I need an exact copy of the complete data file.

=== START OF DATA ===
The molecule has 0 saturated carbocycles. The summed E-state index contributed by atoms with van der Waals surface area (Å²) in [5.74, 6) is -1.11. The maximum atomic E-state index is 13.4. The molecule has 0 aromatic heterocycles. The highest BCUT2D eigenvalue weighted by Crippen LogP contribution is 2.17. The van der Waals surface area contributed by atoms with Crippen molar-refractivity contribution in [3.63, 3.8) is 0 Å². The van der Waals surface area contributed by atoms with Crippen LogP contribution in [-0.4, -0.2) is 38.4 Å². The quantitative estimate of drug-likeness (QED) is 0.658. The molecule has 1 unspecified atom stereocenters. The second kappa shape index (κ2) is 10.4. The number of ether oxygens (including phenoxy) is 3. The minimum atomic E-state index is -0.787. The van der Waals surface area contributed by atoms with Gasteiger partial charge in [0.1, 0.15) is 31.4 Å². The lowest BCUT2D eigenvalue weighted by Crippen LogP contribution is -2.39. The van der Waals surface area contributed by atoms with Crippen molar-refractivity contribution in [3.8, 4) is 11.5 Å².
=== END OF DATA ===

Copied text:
The molecule has 0 saturated carbocycles. The summed E-state index contributed by atoms with van der Waals surface area (Å²) in [5.74, 6) is -1.11. The maximum atomic E-state index is 13.4. The molecule has 0 aromatic heterocycles. The highest BCUT2D eigenvalue weighted by Crippen LogP contribution is 2.17. The van der Waals surface area contributed by atoms with Crippen molar-refractivity contribution in [3.63, 3.8) is 0 Å². The van der Waals surface area contributed by atoms with Crippen LogP contribution in [-0.4, -0.2) is 38.4 Å². The quantitative estimate of drug-likeness (QED) is 0.658. The molecule has 1 unspecified atom stereocenters. The second kappa shape index (κ2) is 10.4. The number of ether oxygens (including phenoxy) is 3. The minimum atomic E-state index is -0.787. The van der Waals surface area contributed by atoms with Gasteiger partial charge in [0.1, 0.15) is 31.4 Å². The lowest BCUT2D eigenvalue weighted by Crippen LogP contribution is -2.39. The van der Waals surface area contributed by atoms with Crippen molar-refractivity contribution in [3.8, 4) is 11.5 Å².